Ramadan

A few months ago I went on the annual Women’s Retreat that was held at Paint Branch Unitarian Universalist Church in Adelphi, Maryland. During that day-long retreat I learned that the church has an extensive yarn stash.

Here’s some background information. When I first joined that congregation years ago, there was an elderly woman named Ottille Van Allen who was in her 80’s at the time but she was incredibly active. I could write a whole series of separate blog posts about the stories she used to tell me and others in that congregation over the years from being born in Germany when Kaiser Wilhelm II ruled that nation with an iron fist to immigrating with her parents to the U.S. because her father was a socialist and the Kaiser took a dim view of people like him to how she was immediately placed in an English-only class at school because there was no such thing as ESOL at the time.

Ottille Van Allen was a very avid knitter and she would spend much of her time knitting hats and mittens. (She was a retired schoolteacher.) She would sell her hats and mittens at a table during the church’s annual auction in the fall. She would continue to sell her inventory after regular Sunday service until mid-December. Whatever inventory didn’t get sold was donated to homeless shelters and various groups that serviced the poor in Prince George’s County, Maryland.

As Ottille Van Allen’s age increased, she had a harder time keeping up with her knitting. By the time she reached her mid-to-late 90’s, she wasn’t able to handle it any more. (She would die at the age of 103 or 104.) Other church members were moved by her plight and they wanted to continue the tradition she started of selling hats and mittens so a Handcraft Circle sprung up where people would gather after Sunday service a few times a month with their latest knitting or crocheting projects as they made hats and mittens for sale. (I have to note that this Handcraft Circle came into being long before it became trendy for women to form Stitch ‘N Bitch knitting circles that meet in libraries, coffeehouses, and other public places.)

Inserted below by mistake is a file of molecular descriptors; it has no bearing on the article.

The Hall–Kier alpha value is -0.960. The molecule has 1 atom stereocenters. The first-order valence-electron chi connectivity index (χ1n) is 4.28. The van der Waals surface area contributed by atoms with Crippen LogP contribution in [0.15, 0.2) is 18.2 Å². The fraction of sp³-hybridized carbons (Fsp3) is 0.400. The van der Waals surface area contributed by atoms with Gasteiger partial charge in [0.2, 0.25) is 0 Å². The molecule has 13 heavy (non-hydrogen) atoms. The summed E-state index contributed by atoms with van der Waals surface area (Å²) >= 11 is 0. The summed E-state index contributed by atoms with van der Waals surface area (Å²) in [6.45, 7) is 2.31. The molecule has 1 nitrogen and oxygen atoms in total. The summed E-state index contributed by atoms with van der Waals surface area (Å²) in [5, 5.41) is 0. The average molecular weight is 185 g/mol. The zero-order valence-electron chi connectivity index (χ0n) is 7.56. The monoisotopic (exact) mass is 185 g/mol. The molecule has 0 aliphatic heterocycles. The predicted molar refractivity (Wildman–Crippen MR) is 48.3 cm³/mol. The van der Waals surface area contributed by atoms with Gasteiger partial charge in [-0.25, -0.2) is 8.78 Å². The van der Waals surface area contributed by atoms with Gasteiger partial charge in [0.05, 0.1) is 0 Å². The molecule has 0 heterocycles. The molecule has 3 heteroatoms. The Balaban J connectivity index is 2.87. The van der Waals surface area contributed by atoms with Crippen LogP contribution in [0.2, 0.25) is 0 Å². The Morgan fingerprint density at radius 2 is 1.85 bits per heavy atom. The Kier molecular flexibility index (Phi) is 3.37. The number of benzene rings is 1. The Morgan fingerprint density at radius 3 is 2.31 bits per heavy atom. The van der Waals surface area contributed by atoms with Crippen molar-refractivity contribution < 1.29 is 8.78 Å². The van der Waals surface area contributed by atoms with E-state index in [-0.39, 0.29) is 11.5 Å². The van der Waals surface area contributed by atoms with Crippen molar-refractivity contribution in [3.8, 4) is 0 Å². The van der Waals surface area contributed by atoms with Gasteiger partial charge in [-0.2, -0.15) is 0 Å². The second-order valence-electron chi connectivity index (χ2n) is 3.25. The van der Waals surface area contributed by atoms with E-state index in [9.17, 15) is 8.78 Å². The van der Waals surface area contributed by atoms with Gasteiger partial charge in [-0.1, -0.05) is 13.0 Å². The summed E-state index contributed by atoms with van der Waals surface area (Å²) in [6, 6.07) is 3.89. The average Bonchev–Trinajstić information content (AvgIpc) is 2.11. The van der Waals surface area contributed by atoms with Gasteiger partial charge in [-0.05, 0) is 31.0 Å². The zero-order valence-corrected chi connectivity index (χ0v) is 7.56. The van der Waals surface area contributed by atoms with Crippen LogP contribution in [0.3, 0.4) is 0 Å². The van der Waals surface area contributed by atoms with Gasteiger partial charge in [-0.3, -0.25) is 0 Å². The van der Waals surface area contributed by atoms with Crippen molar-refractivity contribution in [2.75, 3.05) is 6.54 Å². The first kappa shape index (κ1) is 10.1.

Over the years as people involved in the Handcraft Circle moved elsewhere or died, either they or their families would donate extra yarn to the church for the Handcraft Circle to use for the hats and mittens. When I was at the retreat I found out how much yarn the church has amassed over the years. I saw that there were at least 10 large bins full of yarn of various colors and thickness and I was told that there were more. The church had so many yarn skeins that it could easily open its own yarn store as a side venture if it wanted to do so.

Basically the church would like to get rid of the excess yarn. So I took several skeins home with me. I purchased a circular knitting loom at Jo-Ann’s Fabrics & Crafts and started making hats. I found that using the loom is easier than the traditional needles because I don’t have to count rows and stitches nor do I have to worry about how many stitches should be knit and how many should be purl. The only thing I have to do is to periodically measure the length of what I knitted in the loom so the hat would’t be too big or too small.

Here are the photos of what I’ve knitted so far.

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